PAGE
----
On 18 December 1979, Dimson filed with the then CFI of Rizal, Branch 33, Caloocan City a complaint for recovery of possession and damages against Araneta Institute of Agriculture, Inc. (Araneta). Dimson alleged that he was the absolute owner of part of the Maysilo Estate in Malabon covered by TCT No. R-15169 of the Registry of Deeds of Caloocan City. Alleging that Araneta had been illegally occupying the land and that the latter refused to vacate the same despite repeated demands, he prayed that Araneta be ordered to vacate the same and remove all improvements thereon and to return full possession thereof to him. Araneta for its part admitted occupancy of the disputed land by constructing some buildings thereon and subdividing portions thereof in the exercise of its right as absolute owner. He alleged that Dimson’s title to the subject land was void and hence he had no cause of action.[17]

The trial court ruled for Dimson in its Decision dated 28 May 1993 with these findings: first, there were inherent technical infirmities or defects in the titles that formed each link in the chain of ownership that culminated in the Manotok title, i.e., that the technical descriptions in the titles were written in Spanish whereas those in the alleged mother title, OCT No. 994, were in English, which, an abnormal state that deviated from the usual practice in the issuance of titles; and second, it was established procedure to indicate in the certificate of title, whether original or transfer certificate, the date of the original survey of the mother title together with the succeeding date of subdivision or consolidation. Thus, the absence of the original survey dates of OCT No. 994 on Manotok’s chain of titles, the trial court added, should mean that OCT No. 994 was not the mother title not only because the original survey dates were different but also because the original survey date must always be earlier than the issue date of the original title. OCT No. 994 was issued on May 3, 1917 which was much ahead of the survey date indicated in the succeeding titles, which is December 22, 1917.[18]

Undaunted, Araneta interposed an appeal to the Court of Appeals which, on 30 May 1997, affirmed the lower court’s decision.[19] In so holding, the appellate court declared that the title of Araneta to the disputed land is a nullity. It noted that Dimson’s TCT No. R-15169 was derived from “OCT No. 994 registered on April 19, 1917” and that the same was obtained by Dimson simultaneously with other titles, viz: TCT Nos. 15166, 15167, and 15168 by virtue of the Decision dated October 13, 1977 and Order dated October 18, 1977, in Special Proceedings No. C-732. It was also pointed out that Araneta’s TCT No. 13574 and 21343 were both derived from “OCT No. 994 registered on May 3, 1917” which was previously “declared null and void by the Supreme Court in Metropolitan Waterworks and Sewerage System v. Court of Appeals.[20]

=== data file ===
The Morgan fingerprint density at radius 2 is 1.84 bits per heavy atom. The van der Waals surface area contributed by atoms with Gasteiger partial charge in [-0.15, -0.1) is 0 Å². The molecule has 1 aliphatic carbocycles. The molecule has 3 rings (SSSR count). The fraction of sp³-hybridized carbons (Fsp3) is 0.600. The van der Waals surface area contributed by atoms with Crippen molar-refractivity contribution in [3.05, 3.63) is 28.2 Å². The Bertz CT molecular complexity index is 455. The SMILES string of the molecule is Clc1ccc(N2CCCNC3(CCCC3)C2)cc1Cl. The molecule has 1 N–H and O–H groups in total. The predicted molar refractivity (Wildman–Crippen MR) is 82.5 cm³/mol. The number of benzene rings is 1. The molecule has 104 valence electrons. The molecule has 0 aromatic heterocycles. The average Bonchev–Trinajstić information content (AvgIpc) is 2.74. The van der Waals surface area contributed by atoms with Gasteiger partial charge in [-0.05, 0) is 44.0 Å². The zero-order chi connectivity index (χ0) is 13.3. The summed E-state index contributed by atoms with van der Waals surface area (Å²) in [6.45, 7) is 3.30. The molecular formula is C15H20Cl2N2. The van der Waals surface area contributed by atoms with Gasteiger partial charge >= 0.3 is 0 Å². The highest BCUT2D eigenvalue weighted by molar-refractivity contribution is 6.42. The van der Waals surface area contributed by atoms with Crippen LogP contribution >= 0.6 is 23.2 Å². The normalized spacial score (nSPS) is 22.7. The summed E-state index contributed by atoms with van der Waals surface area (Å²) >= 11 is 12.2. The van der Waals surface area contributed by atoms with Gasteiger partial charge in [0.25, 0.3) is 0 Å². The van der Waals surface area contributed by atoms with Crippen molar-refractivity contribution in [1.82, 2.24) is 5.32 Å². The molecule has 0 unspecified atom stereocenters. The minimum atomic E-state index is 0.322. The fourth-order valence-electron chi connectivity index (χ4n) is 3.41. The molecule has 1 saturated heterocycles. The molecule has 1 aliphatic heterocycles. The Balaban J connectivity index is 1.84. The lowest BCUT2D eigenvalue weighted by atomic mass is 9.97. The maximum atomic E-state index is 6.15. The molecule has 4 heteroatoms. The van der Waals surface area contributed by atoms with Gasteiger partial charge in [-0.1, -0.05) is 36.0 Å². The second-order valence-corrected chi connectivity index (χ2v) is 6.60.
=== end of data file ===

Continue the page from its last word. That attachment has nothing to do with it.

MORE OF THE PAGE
Araneta then filed a petition for review with the Supreme Court attributing error to the Court of Appeals in failing to recognize that it had a better right of possession over the property than did Dimson.[21]

As both petitions involved interrelated challenges against the validity of the parties’ separate titles to portions of the greater Maysilo Estate, they, along with G.R. No. 148767[22], were consolidated per Resolutions dated 21 April 1999 and 6 March 2002. Also in 2002, the Republic of the Philippines sought and was allowed intervention in these cases.

On 29 November 2005, the Third Division of the Court rendered the 2005 Decision,[23] the dispositive portion of which reads:
WHEREFORE, the instant petitions are DENIED and the assailed Decisions and Resolution of the Court of Appeals are hereby AFFIRMED in toto. Costs against petitioners.

SO ORDERED.[24]
The Court acknowledged that the paramount question raised in the petitions is whether the titles issued in the name of Dimson and of CLT are valid. Noting that this question is one purely of fact, the Court held that the same was beyond its power to determine and so, the factual findings of the trial courts in these cases as affirmed by the Court of Appeals must be accorded the highest degree of respect and not disturbed at all.

Nonetheless, the Court proceeded to discuss the absence of merit in the petitions. First, particularly with respect to G.R. No. 123346, the Court upheld the validity of the trial court’s adoption of the commissioners’ majority report as part of the decision inasmuch as the same is allowed by Section 11, Rule 32 of the Rules of Court and that a case of overlapping titles absolutely necessitates the assistance of experts in the field of geodetic engineering who, on account of their experience and expertise, are in a better position to determine which of the contending titles is valid. For this reason, the Court emphasized, the trial court may well rely on their findings and conclusions. Second, the Court pointed out that the titles of respondents in all three cases were derived from OCT No. 994 of the Registry of Deeds of Caloocan City registered on 19 April 1917. However, because the validity of said mother title was upheld by the Court itself in MWSS and reiterated in Heirs of Gonzaga, the Court chose not to delve anymore into the correctness of the said decisions which had already attained finality and immutability.

The Manotoks and Araneta duly filed their respective motions for reconsideration. On 5 June 2006, the cases were elevated to the Court en banc, which heard oral arguments on 1 August 2006. The Court formulated the issues for oral argument, thus:

From the above petitions, the following principal issues are gathered:
I.

Which of the Certificates of Title of the contending parties are valid: